U.S. soldiers march along fifth avenue as part of the...

U.S. soldiers march along fifth avenue as part of the Veterans Day parade in New York in 2009. Credit: Getty Images

This year, the left-wing online magazine Salon.com decided to mark Veterans Day with a piece by writer David Masciotra whose title speaks for itself: "You don't protect my freedom: Our childish insistence on calling soldiers heroes deadens real democracy."

The Internet quickly exploded in outrage, which was presumably the desired effect: If nothing else, outrage comes with a lot of page views. But, deliberate provocation aside, it is certainly legitimate to raise the question of what we owe our veterans in an individualist culture and in an age of unpopular, morally ambiguous wars.

To be sure, Masciotra's article contains several debatable propositions. He claims, for instance, that Americans worship the military; in fact, the United States has never been a particularly militaristic society. We have no parades showing off the might of our tanks and missiles in our city centers; comparatively few of our cultural heroes are soldiers, and U.S. presidents who were veterans did not wear a uniform as part of their public image.

He tries to indict the military by invoking shocking statistics on sexual assault in its ranks; but those numbers are based on extremely broad definitions that include a slap on the backside at an alcohol-soaked party, and by such standards, American universities may be an even bigger hotbed of sexual violence.

Finally, Masciotra claims that our lionization of American soldiers leads us to excuse their cruelties toward local populations; but few Americans were willing to excuse the abuses at the Abu Ghraib prison in Iraq.

But Masciotra has a point when he says that the last time American soldiers fought a war that was clearly about protecting our freedom was 70 years ago, during World War II. One may argue that the wars in Vietnam, Afghanistan, and Iraq were fought against forces opposed to freedom; one may argue that at least some of those wars were fought to strengthen the international standing of democracies. But there is no consensus on their goals and accomplishments, and even those who support the military action would find it hard to make the case that without those wars, we would not be free today.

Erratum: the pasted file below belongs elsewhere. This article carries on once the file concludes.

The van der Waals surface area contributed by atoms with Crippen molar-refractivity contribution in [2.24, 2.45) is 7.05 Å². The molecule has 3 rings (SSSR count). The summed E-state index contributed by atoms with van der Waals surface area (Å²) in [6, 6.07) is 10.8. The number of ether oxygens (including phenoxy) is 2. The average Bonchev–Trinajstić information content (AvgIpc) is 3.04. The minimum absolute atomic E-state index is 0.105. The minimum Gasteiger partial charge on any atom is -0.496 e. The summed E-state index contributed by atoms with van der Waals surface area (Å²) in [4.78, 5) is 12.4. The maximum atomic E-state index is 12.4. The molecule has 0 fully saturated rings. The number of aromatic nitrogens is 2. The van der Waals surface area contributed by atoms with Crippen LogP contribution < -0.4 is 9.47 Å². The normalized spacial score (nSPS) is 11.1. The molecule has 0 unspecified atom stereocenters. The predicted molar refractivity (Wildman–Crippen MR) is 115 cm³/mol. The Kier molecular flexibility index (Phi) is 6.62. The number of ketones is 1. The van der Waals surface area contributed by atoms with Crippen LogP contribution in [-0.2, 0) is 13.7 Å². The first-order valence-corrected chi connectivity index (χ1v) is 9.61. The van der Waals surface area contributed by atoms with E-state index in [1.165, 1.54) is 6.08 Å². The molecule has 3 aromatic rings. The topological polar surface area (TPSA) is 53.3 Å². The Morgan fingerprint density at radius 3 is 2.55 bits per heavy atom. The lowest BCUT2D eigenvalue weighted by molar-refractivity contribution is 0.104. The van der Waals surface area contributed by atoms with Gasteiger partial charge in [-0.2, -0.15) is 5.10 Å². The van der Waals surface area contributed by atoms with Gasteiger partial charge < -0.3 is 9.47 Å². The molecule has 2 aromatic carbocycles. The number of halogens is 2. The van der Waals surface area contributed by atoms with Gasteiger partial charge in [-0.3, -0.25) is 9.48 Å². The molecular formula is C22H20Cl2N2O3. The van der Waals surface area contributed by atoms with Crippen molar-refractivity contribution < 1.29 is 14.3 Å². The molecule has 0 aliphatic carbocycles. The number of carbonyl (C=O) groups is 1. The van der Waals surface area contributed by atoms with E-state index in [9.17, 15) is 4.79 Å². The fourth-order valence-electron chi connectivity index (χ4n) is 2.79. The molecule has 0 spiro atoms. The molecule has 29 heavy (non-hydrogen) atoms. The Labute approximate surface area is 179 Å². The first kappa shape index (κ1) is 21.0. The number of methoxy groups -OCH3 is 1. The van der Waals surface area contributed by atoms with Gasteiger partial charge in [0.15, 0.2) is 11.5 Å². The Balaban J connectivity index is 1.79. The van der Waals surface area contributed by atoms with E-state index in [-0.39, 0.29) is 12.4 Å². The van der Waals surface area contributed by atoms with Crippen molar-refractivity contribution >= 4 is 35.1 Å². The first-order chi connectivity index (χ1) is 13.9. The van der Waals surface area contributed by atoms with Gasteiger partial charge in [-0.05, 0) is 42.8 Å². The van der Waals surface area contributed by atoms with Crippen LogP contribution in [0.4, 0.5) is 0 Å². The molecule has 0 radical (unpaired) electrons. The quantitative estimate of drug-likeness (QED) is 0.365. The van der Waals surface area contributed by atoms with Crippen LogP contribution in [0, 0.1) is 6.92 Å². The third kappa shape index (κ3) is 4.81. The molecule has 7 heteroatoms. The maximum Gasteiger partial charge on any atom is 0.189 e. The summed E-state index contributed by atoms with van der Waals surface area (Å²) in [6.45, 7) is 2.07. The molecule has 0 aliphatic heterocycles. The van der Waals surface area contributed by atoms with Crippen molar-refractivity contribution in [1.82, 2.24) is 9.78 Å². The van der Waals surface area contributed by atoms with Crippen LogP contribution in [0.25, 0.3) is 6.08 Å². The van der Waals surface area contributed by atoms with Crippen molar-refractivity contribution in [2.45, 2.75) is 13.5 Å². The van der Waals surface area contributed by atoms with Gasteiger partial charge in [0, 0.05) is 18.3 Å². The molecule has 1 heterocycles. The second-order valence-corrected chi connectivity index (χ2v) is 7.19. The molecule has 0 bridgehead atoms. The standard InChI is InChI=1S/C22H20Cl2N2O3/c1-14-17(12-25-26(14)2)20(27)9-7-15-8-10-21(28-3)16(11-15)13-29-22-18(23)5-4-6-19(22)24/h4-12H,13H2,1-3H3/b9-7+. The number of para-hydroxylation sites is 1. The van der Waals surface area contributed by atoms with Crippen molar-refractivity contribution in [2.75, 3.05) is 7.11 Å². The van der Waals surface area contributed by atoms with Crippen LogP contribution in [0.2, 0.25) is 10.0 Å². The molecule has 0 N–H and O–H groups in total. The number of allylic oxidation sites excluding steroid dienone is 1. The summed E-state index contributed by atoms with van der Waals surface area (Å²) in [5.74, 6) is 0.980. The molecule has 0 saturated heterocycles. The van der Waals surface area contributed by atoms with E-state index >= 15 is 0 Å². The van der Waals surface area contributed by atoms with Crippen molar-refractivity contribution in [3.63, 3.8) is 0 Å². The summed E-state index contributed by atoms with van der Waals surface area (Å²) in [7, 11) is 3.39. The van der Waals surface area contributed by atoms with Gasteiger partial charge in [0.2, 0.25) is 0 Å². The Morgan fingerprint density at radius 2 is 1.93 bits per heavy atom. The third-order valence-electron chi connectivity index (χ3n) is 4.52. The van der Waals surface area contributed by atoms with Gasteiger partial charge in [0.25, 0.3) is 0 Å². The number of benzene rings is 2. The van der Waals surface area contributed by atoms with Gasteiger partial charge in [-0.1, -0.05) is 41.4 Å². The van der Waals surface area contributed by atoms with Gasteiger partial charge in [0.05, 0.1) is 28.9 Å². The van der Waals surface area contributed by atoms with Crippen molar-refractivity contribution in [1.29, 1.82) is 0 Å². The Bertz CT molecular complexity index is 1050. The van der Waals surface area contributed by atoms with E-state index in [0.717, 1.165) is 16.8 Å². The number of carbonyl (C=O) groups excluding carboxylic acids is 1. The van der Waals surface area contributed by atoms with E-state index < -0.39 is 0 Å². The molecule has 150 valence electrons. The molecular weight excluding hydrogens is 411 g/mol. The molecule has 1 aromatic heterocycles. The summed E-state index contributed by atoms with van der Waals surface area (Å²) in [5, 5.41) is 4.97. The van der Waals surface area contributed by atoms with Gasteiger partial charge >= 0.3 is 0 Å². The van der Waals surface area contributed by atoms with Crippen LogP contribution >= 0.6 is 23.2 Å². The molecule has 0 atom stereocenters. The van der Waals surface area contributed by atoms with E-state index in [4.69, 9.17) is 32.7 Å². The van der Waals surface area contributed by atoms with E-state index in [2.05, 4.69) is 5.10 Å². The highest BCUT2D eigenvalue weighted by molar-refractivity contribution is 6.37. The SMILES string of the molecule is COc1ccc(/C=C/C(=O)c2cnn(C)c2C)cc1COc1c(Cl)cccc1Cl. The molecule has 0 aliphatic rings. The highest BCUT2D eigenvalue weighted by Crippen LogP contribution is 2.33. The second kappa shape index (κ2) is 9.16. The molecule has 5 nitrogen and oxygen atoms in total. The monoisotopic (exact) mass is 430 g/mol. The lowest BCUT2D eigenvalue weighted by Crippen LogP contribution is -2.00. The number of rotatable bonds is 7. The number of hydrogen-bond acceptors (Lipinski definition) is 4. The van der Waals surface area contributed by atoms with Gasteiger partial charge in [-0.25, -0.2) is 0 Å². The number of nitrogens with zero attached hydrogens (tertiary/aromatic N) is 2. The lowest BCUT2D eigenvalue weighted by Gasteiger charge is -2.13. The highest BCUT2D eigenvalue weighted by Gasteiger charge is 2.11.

Our attitude toward the military is further complicated by the fact that the traditional military ethic of self-sacrifice and obedience to authority conflicts with the prevalent American ethic of self-realization and personal autonomy, embraced both by liberals and by libertarian-leaning conservatives.

Even in a volunteer military with an emphasis on valuable skills and career opportunities, soldiers still sign up for a job that they can't leave at their whim -- and in which they can be ordered to risk their lives.

Whether liberals and libertarians like it or not, the truth is that even in the freest and most individualistic of societies, the military ethic will likely always have a place. In a recent talk at a Manhattan seminar of the libertarian Cato Institute, New York University social psychologist and noted author Jonathan Haidt pointed out that loyalty and authority, just like liberty and fairness, are essential dimensions of morality; they can decline in importance as societies become less warlike, but no culture can survive without them.

What, then, do we owe veterans in modern societies? Certainly not worship or blind support for military action. When some conservatives argue that to criticize an ongoing war is disloyal to the soldiers fighting in it, that's pure demagoguery -- and a mockery of the freedom those soldiers are said to be defending. But we do owe soldiers and veterans our respect, whether or not we agree with the war.

That's a lesson we learned painfully after Vietnam, and one that should endure.

Cathy Young is a regular contributor to Reason magazine and the website RealClearPolitics.


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